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Michelle Steel launches bid for supervisor

Orange County’s representative on the state Board of Equalization officially began her campaign this week for a seat on the county’s Board of Supervisors.

Michelle Steel, a Surfside resident, is running for the District 2 seat during the June 2014 primary election that will be vacated by Supervisor John Moorlach, who is prevented from seeking another term after serving on the five-member board since 2006.

District 2 includes Costa Mesa, Newport Beach, Huntington Beach, Seal Beach and portions of Fountain Valley.

“In these tough economic times, and as governments on all levels are struggling to tighten their belts while preserving excellent service, I believe that my experience as one of California’s fiscal officers, and an advocate for taxpayers, will help keep Orange County on a strong path for economic freedom and sound public policy,” Steel, a Republican, said in her campaign announcement Thursday.


Orange County District Attorney Tony Rackauckas, county Sheriff Sandra Hutchens and former Assemblyman Jim Silva (R-Huntington Beach) are serving as honorary co-chairs for her campaign, Steel said.

Assemblyman Allan Mansoor (R-Costa Mesa) of the 74th District has also expressed interest in running for the position. The former Costa Mesa mayor sent out an email May 8 that sought opinions about whether he should run for supervisor or reelection to the 74th.

“For over a year, a number of people have asked me if I was interested in running for county supervisor in 2014,” Mansoor wrote. “I hadn’t given it much thought, but there are many people who believe that our next supervisor should come from the community. ... I think that my experience representing the region locally and in Sacramento will make me a strong candidate and [I] have been discussing the idea with my family, friends and supporters.”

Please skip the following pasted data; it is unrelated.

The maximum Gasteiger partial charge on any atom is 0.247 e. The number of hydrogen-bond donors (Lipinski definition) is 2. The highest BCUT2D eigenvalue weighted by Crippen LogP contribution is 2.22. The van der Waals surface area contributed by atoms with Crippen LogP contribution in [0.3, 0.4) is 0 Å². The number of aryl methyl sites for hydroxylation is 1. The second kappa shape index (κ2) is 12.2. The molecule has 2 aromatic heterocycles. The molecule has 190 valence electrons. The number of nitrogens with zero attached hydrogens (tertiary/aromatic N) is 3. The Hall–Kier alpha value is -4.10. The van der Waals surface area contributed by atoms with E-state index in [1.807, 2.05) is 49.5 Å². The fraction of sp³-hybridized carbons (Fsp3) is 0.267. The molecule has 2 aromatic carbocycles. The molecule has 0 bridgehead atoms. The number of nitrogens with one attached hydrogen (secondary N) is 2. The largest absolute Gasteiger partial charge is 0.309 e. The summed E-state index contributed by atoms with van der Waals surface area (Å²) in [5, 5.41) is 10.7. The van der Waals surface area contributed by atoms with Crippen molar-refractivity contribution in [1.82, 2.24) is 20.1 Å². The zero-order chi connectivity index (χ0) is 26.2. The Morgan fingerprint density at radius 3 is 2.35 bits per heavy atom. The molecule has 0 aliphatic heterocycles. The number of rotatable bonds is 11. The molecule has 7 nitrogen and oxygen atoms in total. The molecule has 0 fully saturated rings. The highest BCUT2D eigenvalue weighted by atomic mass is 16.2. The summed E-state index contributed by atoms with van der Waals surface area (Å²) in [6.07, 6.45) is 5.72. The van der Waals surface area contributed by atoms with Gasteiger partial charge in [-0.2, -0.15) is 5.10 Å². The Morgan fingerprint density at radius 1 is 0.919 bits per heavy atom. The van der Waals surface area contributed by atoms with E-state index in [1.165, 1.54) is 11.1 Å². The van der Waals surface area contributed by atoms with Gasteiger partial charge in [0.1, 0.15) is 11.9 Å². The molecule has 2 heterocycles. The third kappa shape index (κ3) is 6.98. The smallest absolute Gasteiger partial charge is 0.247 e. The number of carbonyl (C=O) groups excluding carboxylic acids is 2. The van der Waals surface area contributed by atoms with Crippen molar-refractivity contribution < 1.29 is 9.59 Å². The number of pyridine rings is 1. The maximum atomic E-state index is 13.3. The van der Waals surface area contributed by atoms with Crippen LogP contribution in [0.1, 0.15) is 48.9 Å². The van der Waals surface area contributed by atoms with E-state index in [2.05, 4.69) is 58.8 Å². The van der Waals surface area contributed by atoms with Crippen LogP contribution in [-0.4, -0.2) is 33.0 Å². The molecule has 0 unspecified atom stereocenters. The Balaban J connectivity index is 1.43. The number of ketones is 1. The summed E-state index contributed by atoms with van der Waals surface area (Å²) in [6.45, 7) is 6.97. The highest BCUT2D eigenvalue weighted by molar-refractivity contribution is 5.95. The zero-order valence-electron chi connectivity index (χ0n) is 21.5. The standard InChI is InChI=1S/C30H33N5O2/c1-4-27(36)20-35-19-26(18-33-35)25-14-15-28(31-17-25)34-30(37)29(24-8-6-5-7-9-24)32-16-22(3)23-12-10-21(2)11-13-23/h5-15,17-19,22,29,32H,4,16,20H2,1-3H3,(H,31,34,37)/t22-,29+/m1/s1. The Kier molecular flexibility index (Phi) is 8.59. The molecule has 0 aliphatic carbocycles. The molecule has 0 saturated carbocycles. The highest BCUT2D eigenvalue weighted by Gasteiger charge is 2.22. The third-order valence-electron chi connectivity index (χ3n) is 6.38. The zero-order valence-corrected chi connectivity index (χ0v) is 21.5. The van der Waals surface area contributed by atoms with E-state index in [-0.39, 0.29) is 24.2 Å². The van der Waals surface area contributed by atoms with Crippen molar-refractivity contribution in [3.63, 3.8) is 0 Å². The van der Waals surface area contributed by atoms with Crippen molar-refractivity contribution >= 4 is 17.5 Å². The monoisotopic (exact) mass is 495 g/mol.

On Friday, Mansoor sent an email statement to the Daily Pilot: “I’ve been overwhelmed by the amount of responses I’ve received from asking folks for their opinion on this. A lot of people took the time to send me well thought-out responses, and I’m going to take my time to go through them before I make a decision.


“I’m strongly considering it.”

Huntington Beach City Councilman Joe Carchio has also said he may run for the supervisor seat. Like Mansoor, he too has sent out exploratory letters to his constituents asking for their input.

“I’m waiting for their responses,” Carchio told the Huntington Beach Independent earlier this week. “If it comes back positive, I will make an announcement. If it doesn’t, then I will think of something else to do.”


No ‘firm commitment’

Past media reports have said Moorlach, a Costa Mesa resident, wants to run for county auditor-controller or as a Republican against Democratic Gov. Jerry Brown next year.

The former county treasurer told the Pilot on Friday, however, that he has not made “any firm commitment” regarding his political future or whether he is eyeing something at the local or state level — including Steel’s seat on the Board of Equalization.

“One of the options is just to get out,” Moorlach said. “I’ve given my public service. I’m getting a lot of friends together next week and we’ll make a decision.”


While he has not made any formal endorsements in the race yet, he expressed some support for Mansoor and Carchio, but some reservation about Steel, who moved to Surfside in recent years from the Palos Verdes Peninsula in Los Angeles County.

“Michelle Steel is a fine individual,” Moorlach said. “My disappointment is that she is someone from L.A. County, and it would seem to me that someone of her stature on the state Board of Equalization would either move up to a statewide position or at least try to run for Assembly or Senate there in the Rancho Palos Verdes area.”

The Republican Party “needs someone at the state level,” Moorlach added. “And we need to regain some districts here in the L.A. area.”

Mansoor, however, is someone who “pretty much grew up in the district. That has a real appeal,” Moorlach said. “There won’t be much of a learning curve for Allan. He could hit the ground running.”

And Carchio?

“He’s a good, longtime resident with a good portfolio of public service here in the county,” Moorlach said.